Sheriff Tom Knight cites latest statistics showing increase in jail population
Although arrests are down, Sheriff Tom Knight has reported to the Sarasota County Commission, the jail population continues to exceed the facility’s operational capacity.
In late November 2017, when Knight addressed the board about the need for more jail diversion measures, he noted that 883 people were being held in the facility. On June 13, when he again stood before the commission, the figure had climbed to 976.
The situation has necessitated the distribution of 50 portable beds throughout the jail, Knight pointed out.
The average length of stay for individuals also has been increasing, Knight continued. On Nov. 28, 2017, for those with misdemeanor charges, it was 32 days; those with felony charges — excluding those serving prison sentences — were in the facility an average of 103 days. By June 13, he noted, the average length of sentence for those with misdemeanor convictions was 86 days; for those with felonies — again, excluding people with prison sentences — it had more than doubled, to 249.
“Unfortunately, this is outside the sheriff’s office control, as we are not involved in bonds, court processes or sentencing,” Kaitlyn Perez, the department’s community affairs director, pointed out in a June 13 email, responding to a Sarasota News Leader request for the data Knight had shown the board.
Additionally, the new chart Knight provided the commissioners said that from late November 2017 to June 13, the misdemeanor population had declined from 28% of the total to 18%, but the felony population had risen from 69% to 81% of the total. “The felonies are going up,” Knight told the commissioners, “just like we anticipated.”
Knight added, “I don’t know … why our [jail] population is up and our arrests are down,” calling the situation, “kind of odd.”
Nonetheless, Knight stressed, the operational capacity of the jail is 867 because of the need to separate men from women and juvenile inmates from adults, for example.
“I can’t even imagine what the cost would be,” Commissioner Charles Hines said, if the board had to start planning for a new jail wing. “I’ve heard some astronomical numbers.”
Knight’s June 13 appearance before the board came as Wayne Applebee, the county’s human services manager, and Kimberley Wiles, the county’s criminal justice policy coordinator, reported on regular meetings of a work group that had been taking place since early February to try to settle on proposals that could reduce the jail population.
Applebee reminded the commissioners that, after listening to Knight’s concerns on Nov. 28, 2017, they directed County Administrator Jonathan Lewis to work with the Sheriff’s Office “and all relevant parties,” as a June 13 staff memo characterized the request, “to assemble a workgroup to develop strategies in preventing unnecessary incarceration within the next 90 days and report back to the Board.”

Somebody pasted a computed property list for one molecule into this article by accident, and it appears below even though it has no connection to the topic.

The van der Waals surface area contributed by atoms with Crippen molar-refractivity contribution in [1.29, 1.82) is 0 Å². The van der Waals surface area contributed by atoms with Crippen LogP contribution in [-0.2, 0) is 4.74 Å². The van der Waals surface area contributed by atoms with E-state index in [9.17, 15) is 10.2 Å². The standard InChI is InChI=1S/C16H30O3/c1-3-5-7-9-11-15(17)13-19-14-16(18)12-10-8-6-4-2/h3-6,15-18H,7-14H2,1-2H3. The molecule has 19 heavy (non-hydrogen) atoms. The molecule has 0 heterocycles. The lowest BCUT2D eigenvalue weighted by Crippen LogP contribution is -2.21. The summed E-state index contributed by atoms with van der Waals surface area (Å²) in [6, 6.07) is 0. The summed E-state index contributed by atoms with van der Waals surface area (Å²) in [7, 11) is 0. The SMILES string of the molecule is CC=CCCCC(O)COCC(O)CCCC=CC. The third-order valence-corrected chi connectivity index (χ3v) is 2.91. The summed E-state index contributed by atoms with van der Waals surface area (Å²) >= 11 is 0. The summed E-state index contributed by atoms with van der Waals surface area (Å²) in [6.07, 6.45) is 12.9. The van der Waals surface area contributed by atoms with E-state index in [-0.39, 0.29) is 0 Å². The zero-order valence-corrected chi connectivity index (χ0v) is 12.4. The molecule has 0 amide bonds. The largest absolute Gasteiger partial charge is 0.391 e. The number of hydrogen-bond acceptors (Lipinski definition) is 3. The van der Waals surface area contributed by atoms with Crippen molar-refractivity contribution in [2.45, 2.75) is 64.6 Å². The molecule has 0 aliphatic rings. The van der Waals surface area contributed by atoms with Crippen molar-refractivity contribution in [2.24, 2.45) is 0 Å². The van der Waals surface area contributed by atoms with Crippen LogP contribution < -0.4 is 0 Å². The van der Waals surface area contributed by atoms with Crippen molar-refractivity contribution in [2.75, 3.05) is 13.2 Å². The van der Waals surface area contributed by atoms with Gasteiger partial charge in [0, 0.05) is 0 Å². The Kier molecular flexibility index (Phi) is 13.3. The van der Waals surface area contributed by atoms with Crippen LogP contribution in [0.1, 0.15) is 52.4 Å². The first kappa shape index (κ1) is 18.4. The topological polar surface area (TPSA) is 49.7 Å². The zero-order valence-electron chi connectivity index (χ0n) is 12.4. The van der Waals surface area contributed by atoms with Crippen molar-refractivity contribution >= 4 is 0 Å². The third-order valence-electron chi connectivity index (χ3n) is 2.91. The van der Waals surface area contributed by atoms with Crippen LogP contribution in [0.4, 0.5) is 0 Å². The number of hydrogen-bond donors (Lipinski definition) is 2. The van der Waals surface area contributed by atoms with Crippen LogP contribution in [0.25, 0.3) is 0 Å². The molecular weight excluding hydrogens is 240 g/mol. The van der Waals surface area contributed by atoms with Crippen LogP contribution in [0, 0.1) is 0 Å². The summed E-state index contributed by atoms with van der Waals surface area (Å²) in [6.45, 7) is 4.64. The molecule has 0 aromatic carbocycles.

The continuing problem for the County Commission, as Hines and Chair Nancy Detert pointed out, is that the county does not have the financial resources to implement 13 recommendations the work group members agreed are important.
However, on a motion by Hines, seconded by Commissioner Paul Caragiulo, the board did unanimously approve the implementation of six jail diversion strategies that would require no additional funding. As the second part of the motion, the board requested further planning and implementation strategies for those measures that would necessitate additional county expense.
Commissioners emphasized during their budget workshops this week that they want the work group members to continue discussions of the proposals that have costs attached and settle on perhaps two or three as their top recommendations. Then the board would like to consider those proposals.
Applebee said on June 13 that the staffs of the 11 agencies involved in the work group would continue research and evaluation of the strategies.
The News Leader calculated the total estimate for those requiring more funding to be $8,079,082. The most expensive proposal on the list was $3 million for a “Secured treatment and re-entry program” with 100 beds; it would help defendants with substance abuse issues or “co-occurring disorders,” according to a matrix Wiles showed the commissioners.
The program would be operated by the Sheriff’s Office in a secured setting, the matrix noted. It would be expected to serve 300 people a year.
On the lower end of the estimates, a $65,000 “behavioral change program” that could be provided to inmates as part of their sentences would be able to serve 600 people a year and reduce recidivism, the matrix said.
Current programs and new priorities
The work group members prioritized their lists according to three specific strategies, Applebee explained: those that would divert individuals from jail; those that would reduce the length of time people spend in jail; and those that would reduce recidivism. The strategies, he noted, are those the work group members agreed on, by consensus, as their recommendations to the County Commission. They considered the services that would be provided, the number of people served or kept out of jail, and the annual estimated cost per person “to help determine which provides the highest return on investment,” the June 13 staff memo said.